Eslam M.,Hospital Universitario Of Valme
Annals of hepatology | Year: 2013
This study assessed the involvement of metabolic factors (anthropometric indices, insulin resistance (IR) and adipocytokines) in the prediction of portal hypertension, esophageal varices and risk of variceal bleeding in cirrhotic patients. Two prospective and retrospective cohorts of cirrhotic patients were selected (n = 357). The first prospective cohort (n = 280) enrolled consecutively in three centers, underwent upper gastrointestinal endoscopy, seeking evidence of esophageal varices. Clinical, anthropometric, liver function tests, ultrasonographic, and metabolic features were recorded at the time of endoscopy, patients were followed-up every 6 months until death, liver transplantation or variceal bleeding. The second retrospective cohort (n = 48 patients) had measurements of the hepatic venous pressure gradient (HVPG). Statistical analyses of the data were with the SPSS package. The presence of esophageal varices was independently associated with lower platelet count, raised HOMA index and adiponectin levels. This relationship extended to subset analysis in patients with Child A cirrhosis. HOMA index and adiponectin levels significantly correlated with HVPG. Beside Child-Pugh class, variceal size and glucagonemia, HOMA index but not adiponectin and leptin plasma levels were associated with higher risk of variceal bleeding. In patients with cirrhosis, HOMA score correlates with HVPG and independently predict clinical outcomes. Three simple markers i.e. platelet count, IR assessed by HOMA-IR and adiponectin significantly predict the presence of esophageal varices in cirrhotic patients.
Puig-Asensio M.,Autonomous University of Barcelona |
Peman J.,Polytechnic University of Valencia |
Zaragoza R.,Hospital Universitario Dr Peset |
Garnacho-Montero J.,Hospital Universitario Virgen Del Rocio |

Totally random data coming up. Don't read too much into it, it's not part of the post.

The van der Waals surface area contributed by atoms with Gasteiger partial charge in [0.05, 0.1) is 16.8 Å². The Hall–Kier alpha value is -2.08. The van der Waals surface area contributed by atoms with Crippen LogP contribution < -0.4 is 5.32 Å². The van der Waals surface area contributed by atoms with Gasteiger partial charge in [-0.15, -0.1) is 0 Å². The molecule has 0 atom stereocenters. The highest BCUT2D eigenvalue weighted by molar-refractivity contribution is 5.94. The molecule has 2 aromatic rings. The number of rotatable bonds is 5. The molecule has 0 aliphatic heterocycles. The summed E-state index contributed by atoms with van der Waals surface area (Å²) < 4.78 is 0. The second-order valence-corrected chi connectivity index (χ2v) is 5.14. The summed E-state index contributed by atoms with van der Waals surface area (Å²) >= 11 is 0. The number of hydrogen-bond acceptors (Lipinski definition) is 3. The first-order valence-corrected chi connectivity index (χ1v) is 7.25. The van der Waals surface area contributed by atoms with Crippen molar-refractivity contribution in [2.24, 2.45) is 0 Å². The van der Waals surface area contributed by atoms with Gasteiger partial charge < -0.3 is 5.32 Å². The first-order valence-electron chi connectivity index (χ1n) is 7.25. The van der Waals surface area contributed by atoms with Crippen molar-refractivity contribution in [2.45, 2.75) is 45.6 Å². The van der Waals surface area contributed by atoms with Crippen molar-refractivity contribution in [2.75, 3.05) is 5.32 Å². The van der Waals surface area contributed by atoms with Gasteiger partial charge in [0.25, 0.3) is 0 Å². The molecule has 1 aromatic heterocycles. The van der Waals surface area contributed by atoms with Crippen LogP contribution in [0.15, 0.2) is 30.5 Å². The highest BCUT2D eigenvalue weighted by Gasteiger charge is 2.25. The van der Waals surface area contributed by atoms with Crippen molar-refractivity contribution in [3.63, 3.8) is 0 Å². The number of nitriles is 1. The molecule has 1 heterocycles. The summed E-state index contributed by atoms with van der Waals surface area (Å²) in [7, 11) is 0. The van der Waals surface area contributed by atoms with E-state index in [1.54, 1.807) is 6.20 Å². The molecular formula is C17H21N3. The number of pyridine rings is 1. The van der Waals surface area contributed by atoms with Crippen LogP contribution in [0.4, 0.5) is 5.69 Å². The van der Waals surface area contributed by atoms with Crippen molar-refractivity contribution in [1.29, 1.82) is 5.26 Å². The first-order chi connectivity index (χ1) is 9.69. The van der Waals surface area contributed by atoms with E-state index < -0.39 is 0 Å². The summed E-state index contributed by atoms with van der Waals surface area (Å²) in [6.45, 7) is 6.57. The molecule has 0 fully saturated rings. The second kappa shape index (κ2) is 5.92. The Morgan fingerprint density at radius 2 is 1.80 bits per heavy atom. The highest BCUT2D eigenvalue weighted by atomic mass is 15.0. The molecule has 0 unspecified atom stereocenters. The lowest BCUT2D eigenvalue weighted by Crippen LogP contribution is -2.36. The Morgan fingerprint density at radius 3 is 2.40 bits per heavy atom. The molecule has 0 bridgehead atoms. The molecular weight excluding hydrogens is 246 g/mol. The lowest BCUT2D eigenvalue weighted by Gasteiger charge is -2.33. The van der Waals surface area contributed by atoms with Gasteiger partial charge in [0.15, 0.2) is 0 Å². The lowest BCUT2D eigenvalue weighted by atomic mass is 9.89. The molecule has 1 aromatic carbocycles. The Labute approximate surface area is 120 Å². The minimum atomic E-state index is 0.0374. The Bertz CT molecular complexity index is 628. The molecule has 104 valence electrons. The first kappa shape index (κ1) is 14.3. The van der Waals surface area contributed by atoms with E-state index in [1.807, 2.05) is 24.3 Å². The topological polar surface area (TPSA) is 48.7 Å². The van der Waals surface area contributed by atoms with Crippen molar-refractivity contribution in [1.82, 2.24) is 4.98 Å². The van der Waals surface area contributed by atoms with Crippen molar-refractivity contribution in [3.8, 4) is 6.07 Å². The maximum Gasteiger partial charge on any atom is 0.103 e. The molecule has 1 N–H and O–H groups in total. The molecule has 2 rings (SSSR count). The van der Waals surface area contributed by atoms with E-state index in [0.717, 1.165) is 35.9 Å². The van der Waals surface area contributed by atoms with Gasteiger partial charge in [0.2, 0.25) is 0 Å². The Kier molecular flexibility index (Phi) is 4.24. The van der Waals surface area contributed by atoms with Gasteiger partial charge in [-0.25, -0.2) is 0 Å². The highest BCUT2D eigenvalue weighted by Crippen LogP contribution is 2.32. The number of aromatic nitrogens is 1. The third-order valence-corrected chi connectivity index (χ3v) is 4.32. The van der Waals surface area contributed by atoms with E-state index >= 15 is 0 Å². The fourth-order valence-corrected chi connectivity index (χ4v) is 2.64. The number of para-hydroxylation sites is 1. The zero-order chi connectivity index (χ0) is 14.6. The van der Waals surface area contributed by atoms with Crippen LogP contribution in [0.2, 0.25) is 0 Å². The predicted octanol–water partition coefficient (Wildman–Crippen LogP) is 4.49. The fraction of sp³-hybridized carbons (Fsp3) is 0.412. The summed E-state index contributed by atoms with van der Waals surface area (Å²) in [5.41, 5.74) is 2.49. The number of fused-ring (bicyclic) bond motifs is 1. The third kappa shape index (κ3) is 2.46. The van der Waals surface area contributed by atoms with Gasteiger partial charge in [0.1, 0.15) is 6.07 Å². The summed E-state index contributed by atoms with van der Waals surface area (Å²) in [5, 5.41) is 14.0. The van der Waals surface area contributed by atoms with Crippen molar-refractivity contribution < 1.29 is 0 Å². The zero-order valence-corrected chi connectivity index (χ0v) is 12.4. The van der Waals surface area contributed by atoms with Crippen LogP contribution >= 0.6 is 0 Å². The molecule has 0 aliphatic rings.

And 3 more authors.
Critical Care Medicine | Year: 2014
OBJECTIVES: To determine the epidemiology of Candida bloodstream infections, variables influencing mortality, and antifungal resistance rates in ICUs in Spain. DESIGN: Prospective, observational, multicenter population-based study. SETTING: Medical and surgical ICUs in 29 hospitals distributed throughout five metropolitan areas of Spain. PATIENTS: Adult patients (≥ 18 yr) with an episode of Candida bloodstream infection during admission to any surveillance area ICU from May 2010 to April 2011. INTERVENTIONS: Candida isolates were sent to a reference laboratory for species identification by DNA sequencing and susceptibility testing using the methods and breakpoint criteria promulgated by the European Committee on Antimicrobial Susceptibility Testing. Prognostic factors associated with early (0-7 d) and late (8-30 d) mortality were analyzed using logistic regression modeling. MEASUREMENTS AND MAIN RESULTS: We detected 773 cases of candidemia, 752 of which were included in the overall cohort. Among these, 168 (22.3%) occurred in adult ICU patients. The rank order of Candida isolates was as follows: Candida albicans (52%), Candida parapsilosis (23.7%), Candida glabrata (12.7%), Candida tropicalis (5.8%), Candida krusei (4%), and others (1.8%). Overall susceptibility to fluconazole was 79.2%. Cumulative mortality at 7 and 30 days after the first episode of candidemia was 16.5% and 47%, respectively. Multivariate analysis showed that early appropriate antifungal treatment and catheter removal (odds ratio, 0.27; 95% CI, 0.08-0.91), Acute Physiology and Chronic Health Evaluation II score (odds ratio, 1.11; 95% CI, 1.04-1.19), and abdominal source (odds ratio, 8.15; 95% CI, 1.75-37.93) were independently associated with early mortality. Determinants of late mortality were age (odds ratio, 1.04; 95% CI, 1.01-1.07), intubation (odds ratio, 7.24; 95% CI, 2.24-23.40), renal replacement therapy (odds ratio, 6.12; 95% CI, 2.24-16.73), and primary source (odds ratio, 2.51; 95% CI, 1.06-5.95). CONCLUSIONS: Candidemia in ICU patients is caused by non-albicans species in 48% of cases, C. parapsilosis being the most common among these. Overall mortality remains high and mainly related with host factors. Prompt adequate antifungal treatment and catheter removal could be critical to decrease early mortality. © 2014 by the Society of Critical Care Medicine and Lippincott Williams & Wilkins.